This is, obviously, an important clue about Joseph’s views on geography at the time. However, it is unclear if Joseph meant such statements to be definitive, geographically, for the placement of Book of Mormon events. This statement was not consistent with earlier statements (it was more limited in nature than earlier statements which alluded to an entire hemisphere) or later statements (which referenced Nephites in Central America).
The easiest way to account for the differing statements by Joseph over time is to simply acknowledge that his feelings relative to Book of Mormon geography changed over time—as in most things, Joseph was open to further knowledge. (See the discussion of the Bernhisel letter later in this paper.)
The Zelph Mound Incident
During the Zion’s Camp march Joseph and others stumbled across a mound with stone altars on top of it. They dug down and found a human skeleton with an arrow in the ribcage. The History of the Church combined several diary entries and accounts about the incident and then wrote the story as if Joseph was speaking.17 These are not his words, but an amalgamation of several accounts into one:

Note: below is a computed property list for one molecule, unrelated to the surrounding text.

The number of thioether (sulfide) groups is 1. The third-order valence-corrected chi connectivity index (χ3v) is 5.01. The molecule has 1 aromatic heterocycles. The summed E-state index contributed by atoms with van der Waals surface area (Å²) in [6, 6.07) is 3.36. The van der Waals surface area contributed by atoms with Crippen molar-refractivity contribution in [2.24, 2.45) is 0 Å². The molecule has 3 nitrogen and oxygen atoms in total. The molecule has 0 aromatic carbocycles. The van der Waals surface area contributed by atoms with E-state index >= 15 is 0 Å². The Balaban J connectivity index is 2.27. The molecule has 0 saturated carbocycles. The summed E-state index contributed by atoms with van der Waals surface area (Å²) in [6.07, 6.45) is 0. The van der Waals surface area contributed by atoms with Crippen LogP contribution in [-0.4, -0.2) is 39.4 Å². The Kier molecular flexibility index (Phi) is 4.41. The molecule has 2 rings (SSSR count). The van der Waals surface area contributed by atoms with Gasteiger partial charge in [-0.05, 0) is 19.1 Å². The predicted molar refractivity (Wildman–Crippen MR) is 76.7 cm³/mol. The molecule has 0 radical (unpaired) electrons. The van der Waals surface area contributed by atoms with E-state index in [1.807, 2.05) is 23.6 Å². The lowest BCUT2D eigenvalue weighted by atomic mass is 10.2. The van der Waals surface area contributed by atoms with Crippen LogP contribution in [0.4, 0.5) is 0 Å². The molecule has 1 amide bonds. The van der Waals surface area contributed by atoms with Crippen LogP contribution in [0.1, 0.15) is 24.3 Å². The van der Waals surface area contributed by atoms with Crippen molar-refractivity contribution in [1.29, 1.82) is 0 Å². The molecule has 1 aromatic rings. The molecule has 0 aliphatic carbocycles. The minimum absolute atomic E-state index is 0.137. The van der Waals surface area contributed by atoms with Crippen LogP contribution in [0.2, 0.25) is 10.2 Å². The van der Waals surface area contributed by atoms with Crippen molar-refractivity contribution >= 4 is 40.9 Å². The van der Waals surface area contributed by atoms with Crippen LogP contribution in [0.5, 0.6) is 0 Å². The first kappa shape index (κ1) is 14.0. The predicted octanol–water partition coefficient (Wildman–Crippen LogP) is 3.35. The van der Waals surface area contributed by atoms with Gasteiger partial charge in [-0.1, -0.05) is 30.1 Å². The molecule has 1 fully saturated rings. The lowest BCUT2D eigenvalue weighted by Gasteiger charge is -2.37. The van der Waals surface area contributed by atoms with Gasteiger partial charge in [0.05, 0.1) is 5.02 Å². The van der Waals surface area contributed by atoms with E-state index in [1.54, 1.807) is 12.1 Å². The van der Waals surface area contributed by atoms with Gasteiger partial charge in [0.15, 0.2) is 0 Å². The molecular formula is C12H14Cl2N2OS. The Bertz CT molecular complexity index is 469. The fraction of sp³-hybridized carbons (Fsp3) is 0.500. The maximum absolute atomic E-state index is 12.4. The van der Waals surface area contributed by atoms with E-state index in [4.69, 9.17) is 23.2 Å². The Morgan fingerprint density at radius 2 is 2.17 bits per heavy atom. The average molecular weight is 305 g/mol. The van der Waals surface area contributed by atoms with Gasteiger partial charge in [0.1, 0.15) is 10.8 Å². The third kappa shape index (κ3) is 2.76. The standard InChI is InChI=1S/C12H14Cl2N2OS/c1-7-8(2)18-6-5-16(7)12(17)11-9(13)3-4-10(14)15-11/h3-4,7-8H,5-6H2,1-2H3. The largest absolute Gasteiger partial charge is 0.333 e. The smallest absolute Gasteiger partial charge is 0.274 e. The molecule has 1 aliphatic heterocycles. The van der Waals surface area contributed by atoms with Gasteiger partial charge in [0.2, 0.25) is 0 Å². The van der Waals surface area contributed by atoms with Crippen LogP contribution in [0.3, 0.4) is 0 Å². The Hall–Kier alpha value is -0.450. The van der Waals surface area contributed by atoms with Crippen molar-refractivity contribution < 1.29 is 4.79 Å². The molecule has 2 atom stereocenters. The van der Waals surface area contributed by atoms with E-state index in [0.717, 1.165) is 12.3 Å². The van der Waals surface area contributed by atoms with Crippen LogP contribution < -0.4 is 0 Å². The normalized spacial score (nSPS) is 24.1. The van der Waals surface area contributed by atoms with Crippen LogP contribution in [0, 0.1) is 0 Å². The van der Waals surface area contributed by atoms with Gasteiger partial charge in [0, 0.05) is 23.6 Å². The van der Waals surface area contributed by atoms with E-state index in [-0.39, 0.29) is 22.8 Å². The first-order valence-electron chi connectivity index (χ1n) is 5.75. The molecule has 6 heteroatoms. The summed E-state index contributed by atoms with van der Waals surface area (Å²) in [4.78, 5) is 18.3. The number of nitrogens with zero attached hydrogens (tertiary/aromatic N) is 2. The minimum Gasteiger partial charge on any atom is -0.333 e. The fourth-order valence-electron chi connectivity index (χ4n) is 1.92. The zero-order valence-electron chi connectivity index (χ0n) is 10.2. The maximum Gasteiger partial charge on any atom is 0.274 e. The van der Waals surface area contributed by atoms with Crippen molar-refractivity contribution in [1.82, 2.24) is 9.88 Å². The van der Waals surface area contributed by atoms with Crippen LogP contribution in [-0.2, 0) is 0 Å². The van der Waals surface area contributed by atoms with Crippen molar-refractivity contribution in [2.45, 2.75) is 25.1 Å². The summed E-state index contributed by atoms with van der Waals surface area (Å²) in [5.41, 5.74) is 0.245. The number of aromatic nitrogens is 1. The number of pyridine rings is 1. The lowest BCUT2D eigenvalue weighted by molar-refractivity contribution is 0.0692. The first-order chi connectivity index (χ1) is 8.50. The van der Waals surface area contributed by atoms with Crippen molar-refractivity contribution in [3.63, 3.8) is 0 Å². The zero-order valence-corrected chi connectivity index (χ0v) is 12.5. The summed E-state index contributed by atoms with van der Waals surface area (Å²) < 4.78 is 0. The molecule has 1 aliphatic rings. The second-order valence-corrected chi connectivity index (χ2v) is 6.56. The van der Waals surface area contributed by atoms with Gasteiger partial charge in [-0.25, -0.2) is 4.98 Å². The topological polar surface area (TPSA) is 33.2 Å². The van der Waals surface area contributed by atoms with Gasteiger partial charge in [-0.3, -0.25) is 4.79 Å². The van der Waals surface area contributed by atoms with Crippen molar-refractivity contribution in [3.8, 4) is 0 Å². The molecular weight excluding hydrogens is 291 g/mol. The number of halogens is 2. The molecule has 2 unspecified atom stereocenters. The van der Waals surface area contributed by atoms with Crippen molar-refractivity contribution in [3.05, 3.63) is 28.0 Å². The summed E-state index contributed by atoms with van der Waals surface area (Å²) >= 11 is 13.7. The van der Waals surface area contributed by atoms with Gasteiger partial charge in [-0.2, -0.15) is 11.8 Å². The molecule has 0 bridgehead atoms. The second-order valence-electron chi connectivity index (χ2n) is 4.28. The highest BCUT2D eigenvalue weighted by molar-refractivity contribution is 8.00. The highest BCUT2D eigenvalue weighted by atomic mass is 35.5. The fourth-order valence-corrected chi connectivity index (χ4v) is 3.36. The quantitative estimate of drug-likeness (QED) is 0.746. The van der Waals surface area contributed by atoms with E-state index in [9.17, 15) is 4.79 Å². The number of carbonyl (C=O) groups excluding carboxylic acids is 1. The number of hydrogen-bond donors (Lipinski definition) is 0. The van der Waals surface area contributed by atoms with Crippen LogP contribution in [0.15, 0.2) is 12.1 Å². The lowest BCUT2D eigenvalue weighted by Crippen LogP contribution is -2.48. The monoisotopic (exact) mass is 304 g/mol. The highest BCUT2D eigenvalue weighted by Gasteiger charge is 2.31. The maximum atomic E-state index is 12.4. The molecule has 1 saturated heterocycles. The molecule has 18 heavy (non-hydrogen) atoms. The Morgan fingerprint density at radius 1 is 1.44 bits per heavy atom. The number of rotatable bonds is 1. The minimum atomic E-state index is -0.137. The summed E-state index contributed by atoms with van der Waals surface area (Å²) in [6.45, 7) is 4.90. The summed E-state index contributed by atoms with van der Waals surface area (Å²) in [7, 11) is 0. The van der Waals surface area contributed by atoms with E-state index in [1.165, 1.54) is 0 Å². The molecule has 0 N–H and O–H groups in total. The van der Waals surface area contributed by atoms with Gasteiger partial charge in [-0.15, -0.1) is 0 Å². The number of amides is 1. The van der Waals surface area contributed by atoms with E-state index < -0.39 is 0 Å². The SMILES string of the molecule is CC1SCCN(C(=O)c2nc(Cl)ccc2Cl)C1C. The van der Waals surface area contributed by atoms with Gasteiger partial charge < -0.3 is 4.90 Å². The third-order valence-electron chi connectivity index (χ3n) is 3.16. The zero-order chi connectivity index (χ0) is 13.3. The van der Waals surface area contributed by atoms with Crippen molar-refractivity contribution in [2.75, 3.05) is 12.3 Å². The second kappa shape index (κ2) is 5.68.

The contemplation of the scenery around us produced peculiar sensations in our bosoms: and subsequently the visions of the past being opened to my [Joseph Smith’s] understanding by the Spirit of the Almighty, I discovered that the person whose skeleton was before us was a white Lamanite, a large, thick-set man, and a man of God. His name was Zelph. He was a warrior and chieftain under the great prophet Onandagus, who was known from the Hill Cumorah, or eastern sea to the Rocky mountains. The curse was taken from Zelph, or, at least, in part—one of his thigh bones was broken by a stone flung from a sling, while in battle, years before his death. He was killed in battle by the arrow found among his ribs, during the last great struggle of the Lamanites and Nephites.18
LDS scholars have long noted several problems with this story. The accounts were published after the death of Joseph Smith, and the text has a convoluted history.19 Even if we presume that the History of the Church account is completely accurate—a dubious assumption—this does little to help us with Book of Mormon geography. The Book of Mormon speaks of several migrations of people “northward”20 totaling thousands and thousands of people.